129 F.2d 199 (10th Cir. 1942), 2505, Gilmore v. United States

Docket Nº:2505.
Citation:129 F.2d 199
Party Name:GILMORE v. UNITED STATES.
Case Date:June 29, 1942
Court:United States Courts of Appeals, Court of Appeals for the Tenth Circuit
 
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Page 199

129 F.2d 199 (10th Cir. 1942)

GILMORE

v.

UNITED STATES.

No. 2505.

United States Court of Appeals, Tenth Circuit.

June 29, 1942

Page 200

constitutional right of defendant was invaded by court's failure to assign counsel before return of indictment by grand jury so as to entitle defendant to a writ of habeas corpus ad testificandum. U.S.C.A.Const. Amend. 6.

Page 201

Wm. Hedges Robinson, Jr., of Denver, Colo., for appellant.

Cleon A. Summers, U.S. Atty., of Muskogee, Okl., for appellee.

Before PHILLIPS and HUXMAN, Circuit Judges, and SAVAGE, District judge.

SAVAGE, District Judge.

The appellant, Dewey Gilmore, prosecutes this appeal from the judgment of the District Court of the United States for the Eastern District of Oklahoma overruling his motion to vacate judgment and sentence and denying his petition for a writ of habeas corpus ad prosequendum.

In May, 1935, an indictment was returned in the United States District Court for the Eastern District of Oklahoma charging Gilmore and others in two counts with the armed robbery of a national bank. When arraigned on July 26, he entered a plea of not guilty. On September 17, Mr. Don Cameron was appointed to represent Gilmore and the case was set for trial on October 16. An order was entered on October 4 striking the case from the trial assignment. This case was docketed as cause No. 19375.

On October 2, 1935, a second indictment containing two counts was returned against Gilmore and others, which was docketed as cause No. 19632. This indictment was identical with that returned in case No. 19375, except that Jack Miller was added as a defendant. Gilmore and co-defendants, Cooper and Short, were arraigned on October 4, 1935, and each entered a plea of not guilty. Mr. Mosely DeGraffenreid appeared as attorney for Gilmore and his co-defendant Cooper. Mr. W. F. Rampendahl appeared as attorney for the defendant Short. The court upon the same date entered an order setting the case for trial on November 25, 1935. The trial resulted in a verdict of guilty on both counts of the indictment. The court on December 9 sentenced Gilmore to imprisonment for a term of twenty years on the first count and twenty-five years on the second count, to run concurrently.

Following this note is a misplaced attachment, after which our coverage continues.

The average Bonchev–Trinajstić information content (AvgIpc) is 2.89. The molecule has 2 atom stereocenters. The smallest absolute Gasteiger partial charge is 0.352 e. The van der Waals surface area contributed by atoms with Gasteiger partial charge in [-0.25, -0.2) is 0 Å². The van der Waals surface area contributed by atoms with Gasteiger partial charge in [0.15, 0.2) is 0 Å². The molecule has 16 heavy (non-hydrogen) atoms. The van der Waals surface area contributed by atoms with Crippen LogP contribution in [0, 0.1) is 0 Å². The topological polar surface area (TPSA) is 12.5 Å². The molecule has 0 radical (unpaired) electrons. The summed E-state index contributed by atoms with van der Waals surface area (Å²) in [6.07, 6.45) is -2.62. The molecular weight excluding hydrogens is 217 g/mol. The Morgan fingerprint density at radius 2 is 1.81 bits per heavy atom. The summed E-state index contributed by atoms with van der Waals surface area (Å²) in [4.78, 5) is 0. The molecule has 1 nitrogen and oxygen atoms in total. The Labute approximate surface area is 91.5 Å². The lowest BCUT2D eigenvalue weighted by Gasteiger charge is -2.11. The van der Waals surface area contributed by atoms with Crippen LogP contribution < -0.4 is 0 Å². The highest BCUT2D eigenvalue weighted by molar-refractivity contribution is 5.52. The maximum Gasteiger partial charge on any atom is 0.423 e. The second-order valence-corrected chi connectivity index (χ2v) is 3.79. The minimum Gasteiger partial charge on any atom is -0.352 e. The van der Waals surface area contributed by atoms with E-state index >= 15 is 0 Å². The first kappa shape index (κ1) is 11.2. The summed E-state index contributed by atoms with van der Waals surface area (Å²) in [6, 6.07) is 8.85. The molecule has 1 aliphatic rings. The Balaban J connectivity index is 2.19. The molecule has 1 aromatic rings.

On February 19, 1936, the court dismissed case No. 19375 in response to a suggestion by the District Attorney that it was a duplicate of case No. 19632 in which Gilmore had been convicted and sentenced.

Gilmore, on September 14, 1941, filed his motion to vacate the judgment and sentence. The grounds upon which he relied were:

That he had been induced by fraud, duress and coercion to sign a waiver of immunity from prosecution for any offense disclosed by him in his testimony given in the presence of the grand jury; that he was denied the advice of counsel before signing such waiver of immunity and testifying before the grand jury; that he did not therefore willingly and effectually waive immunity from prosecution and consequently was immune from prosecution as a result of testifying before the grand jury.

That he did not have the effective aid of counsel in the trial of the case.

He incorporated into his motion a petition for writ of habeas corpus ad prosequendum in order that he might be present to testify at a hearing thereon.

The Government filed a response denying that Gilmore was persuaded to sign the waiver of immunity by fraud, duress or coercion and denying that he was not properly represented by counsel at the trial of the case. It alleged that Gilmore asked to be permitted to go before the grand jury and testify and was only permitted to do so after he had signed a waiver of immunity from prosecution; that he was represented at such trial by Mr. Don Cameron, a member of the bar at Muskogee, Oklahoma; that Mr. Cameron made an argument to the jury on behalf of Gilmore and that the rights of the defendant were fully protected throughout the trial. In addition, the Government asserted that Gilmore was not entitled to have a writ of habeas corpus ad prosequendum issued for him to be brought from Alcatraz prison in...

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